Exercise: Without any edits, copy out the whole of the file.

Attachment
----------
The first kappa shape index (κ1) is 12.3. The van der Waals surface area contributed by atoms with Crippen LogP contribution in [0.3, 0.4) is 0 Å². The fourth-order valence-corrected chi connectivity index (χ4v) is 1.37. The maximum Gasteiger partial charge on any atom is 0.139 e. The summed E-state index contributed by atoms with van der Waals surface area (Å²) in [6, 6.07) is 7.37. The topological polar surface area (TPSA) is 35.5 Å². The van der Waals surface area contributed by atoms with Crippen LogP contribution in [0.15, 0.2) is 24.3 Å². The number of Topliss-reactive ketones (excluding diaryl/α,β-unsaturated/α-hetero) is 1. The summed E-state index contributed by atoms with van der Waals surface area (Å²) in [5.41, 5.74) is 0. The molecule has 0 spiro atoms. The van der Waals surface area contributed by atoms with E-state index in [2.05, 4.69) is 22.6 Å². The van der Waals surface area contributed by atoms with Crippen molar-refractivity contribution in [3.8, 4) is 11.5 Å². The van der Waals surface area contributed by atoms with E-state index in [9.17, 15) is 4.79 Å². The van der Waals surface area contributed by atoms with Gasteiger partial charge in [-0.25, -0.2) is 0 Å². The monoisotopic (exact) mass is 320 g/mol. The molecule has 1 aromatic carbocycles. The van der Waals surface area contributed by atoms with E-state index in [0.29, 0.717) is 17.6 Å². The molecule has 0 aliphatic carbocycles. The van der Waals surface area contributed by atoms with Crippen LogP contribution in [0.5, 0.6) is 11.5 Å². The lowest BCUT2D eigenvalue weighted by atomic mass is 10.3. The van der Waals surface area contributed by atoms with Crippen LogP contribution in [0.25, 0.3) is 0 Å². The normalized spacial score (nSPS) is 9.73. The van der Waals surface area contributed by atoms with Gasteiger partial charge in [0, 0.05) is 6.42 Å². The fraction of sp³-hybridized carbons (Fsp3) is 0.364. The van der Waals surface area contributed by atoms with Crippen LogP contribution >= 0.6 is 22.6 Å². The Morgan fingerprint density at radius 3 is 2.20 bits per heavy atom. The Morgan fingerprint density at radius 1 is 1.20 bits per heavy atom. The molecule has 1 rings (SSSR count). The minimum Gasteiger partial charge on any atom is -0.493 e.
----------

The first kappa shape index (κ1) is 12.3. The van der Waals surface area contributed by atoms with Crippen LogP contribution in [0.3, 0.4) is 0 Å². The fourth-order valence-corrected chi connectivity index (χ4v) is 1.37. The maximum Gasteiger partial charge on any atom is 0.139 e. The summed E-state index contributed by atoms with van der Waals surface area (Å²) in [6, 6.07) is 7.37. The topological polar surface area (TPSA) is 35.5 Å². The van der Waals surface area contributed by atoms with Crippen LogP contribution in [0.15, 0.2) is 24.3 Å². The number of Topliss-reactive ketones (excluding diaryl/α,β-unsaturated/α-hetero) is 1. The summed E-state index contributed by atoms with van der Waals surface area (Å²) in [5.41, 5.74) is 0. The molecule has 0 spiro atoms. The van der Waals surface area contributed by atoms with E-state index in [2.05, 4.69) is 22.6 Å². The van der Waals surface area contributed by atoms with Crippen molar-refractivity contribution in [3.8, 4) is 11.5 Å². The van der Waals surface area contributed by atoms with E-state index in [9.17, 15) is 4.79 Å². The van der Waals surface area contributed by atoms with Gasteiger partial charge in [-0.25, -0.2) is 0 Å². The monoisotopic (exact) mass is 320 g/mol. The molecule has 1 aromatic carbocycles. The van der Waals surface area contributed by atoms with E-state index in [0.29, 0.717) is 17.6 Å². The molecule has 0 aliphatic carbocycles. The van der Waals surface area contributed by atoms with Crippen LogP contribution in [0.5, 0.6) is 11.5 Å². The lowest BCUT2D eigenvalue weighted by atomic mass is 10.3. The van der Waals surface area contributed by atoms with Crippen LogP contribution in [0.25, 0.3) is 0 Å². The normalized spacial score (nSPS) is 9.73. The van der Waals surface area contributed by atoms with Gasteiger partial charge in [0, 0.05) is 6.42 Å². The fraction of sp³-hybridized carbons (Fsp3) is 0.364. The van der Waals surface area contributed by atoms with Crippen LogP contribution >= 0.6 is 22.6 Å². The Morgan fingerprint density at radius 3 is 2.20 bits per heavy atom. The Morgan fingerprint density at radius 1 is 1.20 bits per heavy atom. The molecule has 1 rings (SSSR count). The minimum Gasteiger partial charge on any atom is -0.493 e.